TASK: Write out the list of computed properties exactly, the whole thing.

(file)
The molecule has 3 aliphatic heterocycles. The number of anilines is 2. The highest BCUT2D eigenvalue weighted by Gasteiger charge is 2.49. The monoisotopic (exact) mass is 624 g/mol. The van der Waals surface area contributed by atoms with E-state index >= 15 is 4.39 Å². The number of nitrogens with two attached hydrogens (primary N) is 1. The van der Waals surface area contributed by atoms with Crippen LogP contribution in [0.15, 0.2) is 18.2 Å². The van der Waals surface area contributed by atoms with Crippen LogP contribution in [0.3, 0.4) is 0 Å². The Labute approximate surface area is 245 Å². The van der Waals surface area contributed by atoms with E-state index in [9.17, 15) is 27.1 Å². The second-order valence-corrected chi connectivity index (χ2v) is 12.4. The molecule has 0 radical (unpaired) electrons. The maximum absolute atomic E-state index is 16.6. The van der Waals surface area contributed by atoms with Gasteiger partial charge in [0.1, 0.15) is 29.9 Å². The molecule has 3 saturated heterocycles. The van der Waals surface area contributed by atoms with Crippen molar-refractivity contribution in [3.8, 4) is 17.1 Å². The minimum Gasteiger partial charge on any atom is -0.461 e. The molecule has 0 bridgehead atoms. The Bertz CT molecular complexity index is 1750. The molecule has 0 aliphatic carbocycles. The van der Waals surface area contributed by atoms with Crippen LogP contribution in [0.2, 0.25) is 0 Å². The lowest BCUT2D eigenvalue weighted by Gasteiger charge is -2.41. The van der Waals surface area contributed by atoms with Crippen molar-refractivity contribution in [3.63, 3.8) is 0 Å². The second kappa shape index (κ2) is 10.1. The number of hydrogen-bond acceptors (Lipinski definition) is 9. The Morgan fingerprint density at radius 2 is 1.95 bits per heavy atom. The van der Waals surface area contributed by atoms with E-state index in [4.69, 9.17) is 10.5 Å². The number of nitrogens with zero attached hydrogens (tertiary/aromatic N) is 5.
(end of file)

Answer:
The molecule has 3 aliphatic heterocycles. The number of anilines is 2. The highest BCUT2D eigenvalue weighted by Gasteiger charge is 2.49. The monoisotopic (exact) mass is 624 g/mol. The van der Waals surface area contributed by atoms with E-state index >= 15 is 4.39 Å². The number of nitrogens with two attached hydrogens (primary N) is 1. The van der Waals surface area contributed by atoms with Crippen LogP contribution in [0.15, 0.2) is 18.2 Å². The van der Waals surface area contributed by atoms with Crippen LogP contribution in [0.3, 0.4) is 0 Å². The Labute approximate surface area is 245 Å². The van der Waals surface area contributed by atoms with E-state index in [9.17, 15) is 27.1 Å². The second-order valence-corrected chi connectivity index (χ2v) is 12.4. The molecule has 0 radical (unpaired) electrons. The maximum absolute atomic E-state index is 16.6. The van der Waals surface area contributed by atoms with Gasteiger partial charge in [0.1, 0.15) is 29.9 Å². The molecule has 3 saturated heterocycles. The van der Waals surface area contributed by atoms with Crippen molar-refractivity contribution in [3.8, 4) is 17.1 Å². The minimum Gasteiger partial charge on any atom is -0.461 e. The molecule has 0 bridgehead atoms. The Bertz CT molecular complexity index is 1750. The molecule has 0 aliphatic carbocycles. The van der Waals surface area contributed by atoms with Crippen LogP contribution in [0.2, 0.25) is 0 Å². The lowest BCUT2D eigenvalue weighted by Gasteiger charge is -2.41. The van der Waals surface area contributed by atoms with Crippen molar-refractivity contribution in [3.63, 3.8) is 0 Å². The second kappa shape index (κ2) is 10.1. The number of hydrogen-bond acceptors (Lipinski definition) is 9. The Morgan fingerprint density at radius 2 is 1.95 bits per heavy atom. The van der Waals surface area contributed by atoms with E-state index in [4.69, 9.17) is 10.5 Å². The number of nitrogens with zero attached hydrogens (tertiary/aromatic N) is 5.